about the installation of radiant floor heating. It seems very
detailed and gives a lot of good information and insight. If I was in
a two story house with a gas or wood stove the heat from that stove
does heat the upstairs. I wasn't able to find any documentaion to say
that radiant heat would do that. The reason I asked the question was
so I WOULD NOT make a costly mistake. Simply telling me to call a
contractor does me no good what so ever. I am about as hard core a do
it yourselfer as you will find. Most of the things in a residential
situation are not brain surgery and can be done by a competent home
owner. You read; you study; you ask questions; you take your time. If
HeatMan does not want to answer my questions that is just fine with me
but don't just say: Call a contractor. I could go to every thread on
this board and answer them all by writing: "Call a contractor"
I answered you. Reading about installing RFH for 2 weeks or so does not
make you a pro.
I have been factory trained and doing these install for almost 5 years. I
have seen too many of these 'hard-core' do it yourself installations that
I have people that call me and ask if they can do it themselves. I tell
them yes they can and give them advice. Just because I say call a
contractor doesn't mean to have them do it for you.
I have said before that RFH isn't rocket science, but it does take time and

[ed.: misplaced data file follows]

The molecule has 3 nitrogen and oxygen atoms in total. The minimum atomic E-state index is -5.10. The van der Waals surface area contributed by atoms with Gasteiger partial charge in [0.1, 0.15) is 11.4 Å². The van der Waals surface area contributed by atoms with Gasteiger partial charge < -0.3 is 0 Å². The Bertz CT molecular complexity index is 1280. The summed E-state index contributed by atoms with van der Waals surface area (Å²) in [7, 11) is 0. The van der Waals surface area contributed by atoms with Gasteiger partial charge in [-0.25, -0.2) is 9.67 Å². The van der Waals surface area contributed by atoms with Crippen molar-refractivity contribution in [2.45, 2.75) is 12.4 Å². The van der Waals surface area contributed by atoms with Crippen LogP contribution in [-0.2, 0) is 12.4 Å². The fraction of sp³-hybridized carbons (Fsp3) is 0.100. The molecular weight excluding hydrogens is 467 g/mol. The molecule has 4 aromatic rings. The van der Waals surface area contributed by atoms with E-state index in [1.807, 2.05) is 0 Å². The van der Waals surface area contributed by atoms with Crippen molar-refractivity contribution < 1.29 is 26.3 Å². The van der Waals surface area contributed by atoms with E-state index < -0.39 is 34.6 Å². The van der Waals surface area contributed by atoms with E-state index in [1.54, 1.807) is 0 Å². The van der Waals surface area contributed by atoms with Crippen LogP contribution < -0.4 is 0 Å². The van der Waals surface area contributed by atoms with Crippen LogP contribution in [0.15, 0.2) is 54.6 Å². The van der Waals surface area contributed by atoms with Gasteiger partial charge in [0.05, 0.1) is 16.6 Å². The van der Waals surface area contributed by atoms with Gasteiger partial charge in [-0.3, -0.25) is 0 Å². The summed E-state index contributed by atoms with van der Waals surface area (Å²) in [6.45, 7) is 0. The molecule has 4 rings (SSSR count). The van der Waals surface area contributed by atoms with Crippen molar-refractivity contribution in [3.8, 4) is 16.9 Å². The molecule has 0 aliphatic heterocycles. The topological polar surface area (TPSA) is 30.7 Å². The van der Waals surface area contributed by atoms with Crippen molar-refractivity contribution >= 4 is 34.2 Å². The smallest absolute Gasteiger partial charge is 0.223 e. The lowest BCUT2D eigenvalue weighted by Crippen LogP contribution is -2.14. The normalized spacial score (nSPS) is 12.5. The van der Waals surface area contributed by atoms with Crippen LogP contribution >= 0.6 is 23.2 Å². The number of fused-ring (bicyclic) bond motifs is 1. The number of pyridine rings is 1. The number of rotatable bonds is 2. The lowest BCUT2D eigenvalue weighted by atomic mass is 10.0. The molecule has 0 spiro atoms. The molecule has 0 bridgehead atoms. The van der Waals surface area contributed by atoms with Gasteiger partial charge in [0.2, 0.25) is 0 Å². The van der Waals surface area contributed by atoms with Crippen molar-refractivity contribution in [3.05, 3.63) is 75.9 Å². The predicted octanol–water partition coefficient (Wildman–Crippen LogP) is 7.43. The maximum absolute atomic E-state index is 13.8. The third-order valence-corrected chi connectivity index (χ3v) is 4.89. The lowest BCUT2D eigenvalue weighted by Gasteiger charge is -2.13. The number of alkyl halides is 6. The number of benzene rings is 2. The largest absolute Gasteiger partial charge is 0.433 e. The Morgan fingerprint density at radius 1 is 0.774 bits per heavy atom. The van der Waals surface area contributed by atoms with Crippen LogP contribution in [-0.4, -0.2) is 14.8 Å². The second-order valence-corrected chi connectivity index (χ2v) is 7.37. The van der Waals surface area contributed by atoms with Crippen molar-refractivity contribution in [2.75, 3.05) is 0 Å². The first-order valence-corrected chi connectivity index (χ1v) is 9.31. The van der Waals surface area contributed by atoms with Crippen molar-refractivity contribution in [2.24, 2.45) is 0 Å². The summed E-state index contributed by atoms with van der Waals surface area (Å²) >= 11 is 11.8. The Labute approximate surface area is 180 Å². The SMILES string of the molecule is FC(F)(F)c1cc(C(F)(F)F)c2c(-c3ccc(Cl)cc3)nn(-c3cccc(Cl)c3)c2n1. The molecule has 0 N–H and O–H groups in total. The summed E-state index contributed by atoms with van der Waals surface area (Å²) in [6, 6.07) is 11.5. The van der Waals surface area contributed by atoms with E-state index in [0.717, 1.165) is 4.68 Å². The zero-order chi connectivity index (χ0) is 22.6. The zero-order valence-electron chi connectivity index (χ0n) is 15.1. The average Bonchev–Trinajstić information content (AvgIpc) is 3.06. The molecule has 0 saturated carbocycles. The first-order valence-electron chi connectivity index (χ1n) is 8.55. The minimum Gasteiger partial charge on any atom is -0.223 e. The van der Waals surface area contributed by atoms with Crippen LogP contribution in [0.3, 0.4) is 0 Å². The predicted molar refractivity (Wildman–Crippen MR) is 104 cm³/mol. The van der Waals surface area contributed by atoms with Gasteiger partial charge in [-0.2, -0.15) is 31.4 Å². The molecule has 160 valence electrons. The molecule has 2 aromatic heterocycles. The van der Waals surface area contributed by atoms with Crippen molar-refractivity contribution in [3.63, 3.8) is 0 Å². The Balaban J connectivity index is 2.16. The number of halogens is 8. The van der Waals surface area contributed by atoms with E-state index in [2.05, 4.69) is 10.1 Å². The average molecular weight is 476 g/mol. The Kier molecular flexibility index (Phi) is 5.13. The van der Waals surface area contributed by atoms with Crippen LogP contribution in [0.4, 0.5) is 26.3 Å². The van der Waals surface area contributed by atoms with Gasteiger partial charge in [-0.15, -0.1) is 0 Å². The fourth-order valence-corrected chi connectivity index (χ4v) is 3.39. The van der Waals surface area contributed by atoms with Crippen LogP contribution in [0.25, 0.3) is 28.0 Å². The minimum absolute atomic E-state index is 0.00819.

Want a look at the real world? Ask about do it yourself jobs here:
Well, I don't want to get in to a whole big thing with you here but
you didn't answer my question. In short, I asked if I could expect
heat upstairs from a system that was 100% downstairs and in only 1 or
2 rooms upstairs. Below is you response.
I install the systems. Find a contractor and go with what they say.
heat loss along with a proper design will make for a properly
I don't see an answer in those three sentences.
Further more, I don't claim to be a pro and never indicated that I
thought I was. If you actually read my post you would see that I was
stating that after reading about RFH heating for two weeks I was still
unsure about whether I could expect heat upstairs from the system. If
I was pro I wouldn't be asking the question.
Well, Jocko, what do you do for a living, besides Troll newsgroups? If I
said something that was obviously wrong, wouldn't you correct me?
You need to really study for more than 2 weeks to understand heating in
general, much less radiant....
Yes, I am in 'the trade.'
I almost want to answer with a statement like "You rotten pr***," but I
won't. Radiant isn't exactly rocket science, but it takes some experience
and training. If that's not enough, email me with your questions.
I do have a customer that has a system he bought from the people you
mentioned. He ain't real happy with the results.